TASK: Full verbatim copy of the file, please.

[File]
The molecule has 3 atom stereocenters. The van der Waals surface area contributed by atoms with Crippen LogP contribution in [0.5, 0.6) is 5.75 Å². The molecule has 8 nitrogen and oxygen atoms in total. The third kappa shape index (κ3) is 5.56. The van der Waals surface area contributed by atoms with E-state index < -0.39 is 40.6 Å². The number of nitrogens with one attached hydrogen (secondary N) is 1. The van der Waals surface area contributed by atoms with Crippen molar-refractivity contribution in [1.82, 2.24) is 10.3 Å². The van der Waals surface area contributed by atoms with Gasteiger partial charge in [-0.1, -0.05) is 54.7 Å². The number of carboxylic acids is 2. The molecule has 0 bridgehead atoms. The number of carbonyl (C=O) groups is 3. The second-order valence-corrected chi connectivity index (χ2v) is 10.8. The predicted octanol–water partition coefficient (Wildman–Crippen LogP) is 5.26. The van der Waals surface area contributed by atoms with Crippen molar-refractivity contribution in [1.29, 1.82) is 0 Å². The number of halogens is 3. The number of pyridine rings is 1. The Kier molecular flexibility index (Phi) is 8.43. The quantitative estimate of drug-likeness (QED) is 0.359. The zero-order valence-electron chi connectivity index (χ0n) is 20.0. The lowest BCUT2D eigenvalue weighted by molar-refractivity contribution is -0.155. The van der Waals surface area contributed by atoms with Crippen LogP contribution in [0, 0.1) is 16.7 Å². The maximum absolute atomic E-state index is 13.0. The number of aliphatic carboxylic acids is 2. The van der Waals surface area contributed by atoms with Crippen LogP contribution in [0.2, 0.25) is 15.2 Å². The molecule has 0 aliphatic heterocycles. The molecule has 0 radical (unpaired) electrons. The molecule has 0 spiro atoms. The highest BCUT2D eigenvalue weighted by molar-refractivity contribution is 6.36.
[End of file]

The molecule has 3 atom stereocenters. The van der Waals surface area contributed by atoms with Crippen LogP contribution in [0.5, 0.6) is 5.75 Å². The molecule has 8 nitrogen and oxygen atoms in total. The third kappa shape index (κ3) is 5.56. The van der Waals surface area contributed by atoms with E-state index < -0.39 is 40.6 Å². The number of nitrogens with one attached hydrogen (secondary N) is 1. The van der Waals surface area contributed by atoms with Crippen molar-refractivity contribution in [1.82, 2.24) is 10.3 Å². The van der Waals surface area contributed by atoms with Gasteiger partial charge in [-0.1, -0.05) is 54.7 Å². The number of carboxylic acids is 2. The molecule has 0 bridgehead atoms. The number of carbonyl (C=O) groups is 3. The second-order valence-corrected chi connectivity index (χ2v) is 10.8. The predicted octanol–water partition coefficient (Wildman–Crippen LogP) is 5.26. The van der Waals surface area contributed by atoms with Crippen molar-refractivity contribution in [1.29, 1.82) is 0 Å². The number of halogens is 3. The number of pyridine rings is 1. The Kier molecular flexibility index (Phi) is 8.43. The quantitative estimate of drug-likeness (QED) is 0.359. The zero-order valence-electron chi connectivity index (χ0n) is 20.0. The lowest BCUT2D eigenvalue weighted by molar-refractivity contribution is -0.155. The van der Waals surface area contributed by atoms with Crippen LogP contribution in [0, 0.1) is 16.7 Å². The maximum absolute atomic E-state index is 13.0. The number of aliphatic carboxylic acids is 2. The van der Waals surface area contributed by atoms with Crippen LogP contribution in [0.2, 0.25) is 15.2 Å². The molecule has 0 aliphatic heterocycles. The molecule has 0 radical (unpaired) electrons. The molecule has 0 spiro atoms. The highest BCUT2D eigenvalue weighted by molar-refractivity contribution is 6.36.